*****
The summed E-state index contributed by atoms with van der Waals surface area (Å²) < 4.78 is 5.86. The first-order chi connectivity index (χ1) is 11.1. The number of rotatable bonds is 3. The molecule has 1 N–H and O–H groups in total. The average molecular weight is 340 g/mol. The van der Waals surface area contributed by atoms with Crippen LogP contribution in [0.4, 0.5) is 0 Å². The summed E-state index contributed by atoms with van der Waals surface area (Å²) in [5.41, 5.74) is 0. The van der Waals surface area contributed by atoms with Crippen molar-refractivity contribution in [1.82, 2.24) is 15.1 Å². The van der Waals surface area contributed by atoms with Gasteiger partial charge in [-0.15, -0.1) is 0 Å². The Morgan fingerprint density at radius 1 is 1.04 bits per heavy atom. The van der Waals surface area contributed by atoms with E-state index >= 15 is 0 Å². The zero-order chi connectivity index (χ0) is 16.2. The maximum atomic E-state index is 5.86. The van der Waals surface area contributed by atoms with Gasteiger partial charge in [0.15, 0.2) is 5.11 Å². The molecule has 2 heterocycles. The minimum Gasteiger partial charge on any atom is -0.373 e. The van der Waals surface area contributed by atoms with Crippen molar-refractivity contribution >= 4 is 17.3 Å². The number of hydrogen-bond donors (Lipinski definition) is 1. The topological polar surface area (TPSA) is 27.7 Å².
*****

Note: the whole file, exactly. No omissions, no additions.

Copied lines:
The summed E-state index contributed by atoms with van der Waals surface area (Å²) < 4.78 is 5.86. The first-order chi connectivity index (χ1) is 11.1. The number of rotatable bonds is 3. The molecule has 1 N–H and O–H groups in total. The average molecular weight is 340 g/mol. The van der Waals surface area contributed by atoms with Crippen LogP contribution in [0.4, 0.5) is 0 Å². The summed E-state index contributed by atoms with van der Waals surface area (Å²) in [5.41, 5.74) is 0. The van der Waals surface area contributed by atoms with Crippen molar-refractivity contribution in [1.82, 2.24) is 15.1 Å². The van der Waals surface area contributed by atoms with Gasteiger partial charge in [-0.15, -0.1) is 0 Å². The Morgan fingerprint density at radius 1 is 1.04 bits per heavy atom. The van der Waals surface area contributed by atoms with E-state index >= 15 is 0 Å². The zero-order chi connectivity index (χ0) is 16.2. The maximum atomic E-state index is 5.86. The van der Waals surface area contributed by atoms with Gasteiger partial charge in [0.15, 0.2) is 5.11 Å². The molecule has 2 heterocycles. The minimum Gasteiger partial charge on any atom is -0.373 e. The van der Waals surface area contributed by atoms with Crippen molar-refractivity contribution >= 4 is 17.3 Å². The number of hydrogen-bond donors (Lipinski definition) is 1. The topological polar surface area (TPSA) is 27.7 Å².